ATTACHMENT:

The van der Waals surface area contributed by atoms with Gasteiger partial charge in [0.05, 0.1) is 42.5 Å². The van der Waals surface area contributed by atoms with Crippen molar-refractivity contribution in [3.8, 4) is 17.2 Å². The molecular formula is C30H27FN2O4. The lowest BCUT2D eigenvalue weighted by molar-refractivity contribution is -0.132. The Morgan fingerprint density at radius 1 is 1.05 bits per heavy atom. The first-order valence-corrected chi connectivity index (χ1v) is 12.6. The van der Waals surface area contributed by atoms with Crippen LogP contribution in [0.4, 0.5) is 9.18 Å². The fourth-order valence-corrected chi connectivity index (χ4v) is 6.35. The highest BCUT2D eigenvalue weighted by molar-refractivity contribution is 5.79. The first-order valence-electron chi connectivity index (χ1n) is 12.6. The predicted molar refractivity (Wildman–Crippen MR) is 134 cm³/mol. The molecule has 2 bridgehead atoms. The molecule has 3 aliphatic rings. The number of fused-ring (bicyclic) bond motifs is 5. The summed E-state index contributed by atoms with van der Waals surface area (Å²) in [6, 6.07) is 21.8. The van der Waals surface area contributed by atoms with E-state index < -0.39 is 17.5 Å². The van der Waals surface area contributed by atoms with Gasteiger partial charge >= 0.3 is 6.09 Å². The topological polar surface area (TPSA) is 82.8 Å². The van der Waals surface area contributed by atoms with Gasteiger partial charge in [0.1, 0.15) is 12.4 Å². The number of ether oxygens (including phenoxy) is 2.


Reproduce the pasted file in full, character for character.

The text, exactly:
The van der Waals surface area contributed by atoms with Gasteiger partial charge in [0.05, 0.1) is 42.5 Å². The van der Waals surface area contributed by atoms with Crippen molar-refractivity contribution in [3.8, 4) is 17.2 Å². The molecular formula is C30H27FN2O4. The lowest BCUT2D eigenvalue weighted by molar-refractivity contribution is -0.132. The Morgan fingerprint density at radius 1 is 1.05 bits per heavy atom. The first-order valence-corrected chi connectivity index (χ1v) is 12.6. The van der Waals surface area contributed by atoms with Crippen LogP contribution in [0.4, 0.5) is 9.18 Å². The fourth-order valence-corrected chi connectivity index (χ4v) is 6.35. The highest BCUT2D eigenvalue weighted by molar-refractivity contribution is 5.79. The first-order valence-electron chi connectivity index (χ1n) is 12.6. The predicted molar refractivity (Wildman–Crippen MR) is 134 cm³/mol. The molecule has 2 bridgehead atoms. The molecule has 3 aliphatic rings. The number of fused-ring (bicyclic) bond motifs is 5. The summed E-state index contributed by atoms with van der Waals surface area (Å²) in [6, 6.07) is 21.8. The van der Waals surface area contributed by atoms with E-state index < -0.39 is 17.5 Å². The van der Waals surface area contributed by atoms with Gasteiger partial charge >= 0.3 is 6.09 Å². The topological polar surface area (TPSA) is 82.8 Å². The van der Waals surface area contributed by atoms with Gasteiger partial charge in [0.1, 0.15) is 12.4 Å². The number of ether oxygens (including phenoxy) is 2.